We are requesting continued funding of the Medical Sciences Training Program (MSTP) at the University of Wisconsin-Madison (UW-Madison). Core philosophies that have shaped the program are (1) the rigor and caliber of both MD and PhD training should be equivalent to those of single degree candidates;(2) students learn from one another;and (3) graduates, albeit to variable degrees, will be engaged in translational research. Three physician-scientists of the School of Medicine and Public Health, each of whom is active in research, graduate training, and clinical activities, direct the MSTP. A student organization works closely with the directors. Directors are advised by the MSTP Steering Committee, which includes faculty from multiple disciplines and ensures that the MSTP exploits the breadth of training opportunities available to students at UW-Madison. The usual student does the preclinical phase of medical training while becoming acquainted with research methodologies in a four-semester seminar/journal club course and participating in research rotations. Research mentors and graduate programs are chosen in the second year. A clinical bridging curriculum facilitates the transitions between medical and graduate studies. All students are introduced to clinical research. Clinical clerkships are done after completion of the Ph.D. thesis. Although the majority of student theses are in the biological and chemical sciences, a significant number of students are doing research in clinical investigation, on population-based problems, or in engineering. Students produce substantial dissertations that result in important publications. Activities that foster program cohesiveness include the strong student organization, a weekly seminar, yearly retreat, yearly symposium, and regular social gatherings. To have an interactive and dynamic group of students, we are aiming for a class size of ten students for an overall program size of 80 students. Our long-term goal is to train a diverse group of physician-scientists who will have major impact on biomedical research and the practice of medicine and be future academic and research leaders.

Public Health Relevance

The overall goal of the Medical Scientist (MD/PhD) Training Program (MSTP) at the University of Wisconsin-Madison (UW-Madison) is to train physician-scientists in the broad range of research areas critical to advancing frontiers of medical knowledge and therapeutics. Integrated MD/PhD programs, by immersing trainees in research during what are arguably their most impressionable and creative years, are a key component of our country's portfolio to provide such training and fit perfectly the missions of UW-Madison and its School of Medicine and Public Health (SMPH). UW-Madison consistently ranks as one of the top 20 research universities in the world and is especially well known for graduate education and contributions to society. Research and education related to biomedicine are carried out in a large number of departments, centers, and programs inside and outside of the SMPH that are integrated, collaborative, and span the many disciplines that will improve the health of our nation and world.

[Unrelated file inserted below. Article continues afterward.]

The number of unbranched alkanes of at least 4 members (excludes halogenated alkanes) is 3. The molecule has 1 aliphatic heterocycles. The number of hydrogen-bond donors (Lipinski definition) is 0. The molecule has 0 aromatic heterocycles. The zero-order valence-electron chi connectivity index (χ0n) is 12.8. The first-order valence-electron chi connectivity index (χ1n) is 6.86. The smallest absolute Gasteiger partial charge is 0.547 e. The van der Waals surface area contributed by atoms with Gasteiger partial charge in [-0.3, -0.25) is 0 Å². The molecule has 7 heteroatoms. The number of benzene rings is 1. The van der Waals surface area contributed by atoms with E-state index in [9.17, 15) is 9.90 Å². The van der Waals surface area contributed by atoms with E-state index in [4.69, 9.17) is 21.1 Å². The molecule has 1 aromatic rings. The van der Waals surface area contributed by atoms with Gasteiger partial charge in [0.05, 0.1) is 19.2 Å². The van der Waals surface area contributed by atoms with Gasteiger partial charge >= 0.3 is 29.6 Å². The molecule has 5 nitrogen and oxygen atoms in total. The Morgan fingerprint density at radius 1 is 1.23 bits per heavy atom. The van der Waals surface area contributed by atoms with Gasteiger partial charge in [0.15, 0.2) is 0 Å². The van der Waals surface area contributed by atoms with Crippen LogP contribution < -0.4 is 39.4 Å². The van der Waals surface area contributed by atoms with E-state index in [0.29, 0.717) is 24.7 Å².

Agency
National Institute of Health (NIH)
Institute
National Institute of General Medical Sciences (NIGMS)
Type
Institutional National Research Service Award (T32)
Project #
3T32GM008692-16S1
Application #
8688416
Study Section
National Institute of General Medical Sciences Initial Review Group (BRT)
Program Officer
Preusch, Peter C
Project Start
1998-07-01
Project End
2016-06-30
Budget Start
2013-07-01
Budget End
2014-06-30
Support Year
16
Fiscal Year
2013
Total Cost
$46,911
Indirect Cost
$2,123
Name
University of Wisconsin Madison
Department
Biochemistry
Type
Schools of Medicine
DUNS #
161202122
City
Madison
State
WI
Country
United States
Zip Code
53715
Theisen, Erin; Sauer, John-Demian (2016) Listeria monocytogenes and the Inflammasome: From Cytosolic Bacteriolysis to Tumor Immunotherapy. Curr Top Microbiol Immunol 397:133-60
Barkal, Layla J; Walsh, Naomi M; Botts, Michael R et al. (2016) Leveraging a high resolution microfluidic assay reveals insights into pathogenic fungal spore germination. Integr Biol (Camb) 8:603-15
Smith, Colin R; Vignos, Michael F; Lenhart, Rachel L et al. (2016) The Influence of Component Alignment and Ligament Properties on Tibiofemoral Contact Forces in Total Knee Replacement. J Biomech Eng 138:021017
Zhang, Ray R; Kuo, John S (2016) Detection of Human Brain Tumor Infiltration With Quantitative Stimulated Raman Scattering Microscopy. Neurosurgery 78:N9-N11
Morris, Zachary S; Guy, Emily I; Francis, David M et al. (2016) In Situ Tumor Vaccination by Combining Local Radiation and Tumor-Specific Antibody or Immunocytokine Treatments. Cancer Res 76:3929-41
Stefely, Jonathan A; Kwiecien, Nicholas W; Freiberger, Elyse C et al. (2016) Mitochondrial protein functions elucidated by multi-omic mass spectrometry profiling. Nat Biotechnol 34:1191-1197
Biermann, Mitch; Kamp, Timothy J (2016) Cardiotoxicity in a dish: new insights for personalized therapy. Nat Med 22:459-60
Voter, Andrew F; Manthei, Kelly A; Keck, James L (2016) A High-Throughput Screening Strategy to Identify Protein-Protein Interaction Inhibitors That Block the Fanconi Anemia DNA Repair Pathway. J Biomol Screen 21:626-33
Huo, Dezheng; Feng, Ye; Haddad, Stephen et al. (2016) Genome-wide association studies in women of African ancestry identified 3q26.21 as a novel susceptibility locus for oestrogen receptor negative breast cancer. Hum Mol Genet :
Carlson, Karen-Sue B; Nguyen, Lan; Schwartz, Kat et al. (2016) Neuroserpin Differentiates Between Forms of Tissue Type Plasminogen Activator via pH Dependent Deacylation. Front Cell Neurosci 10:154

Showing the most recent 10 out of 256 publications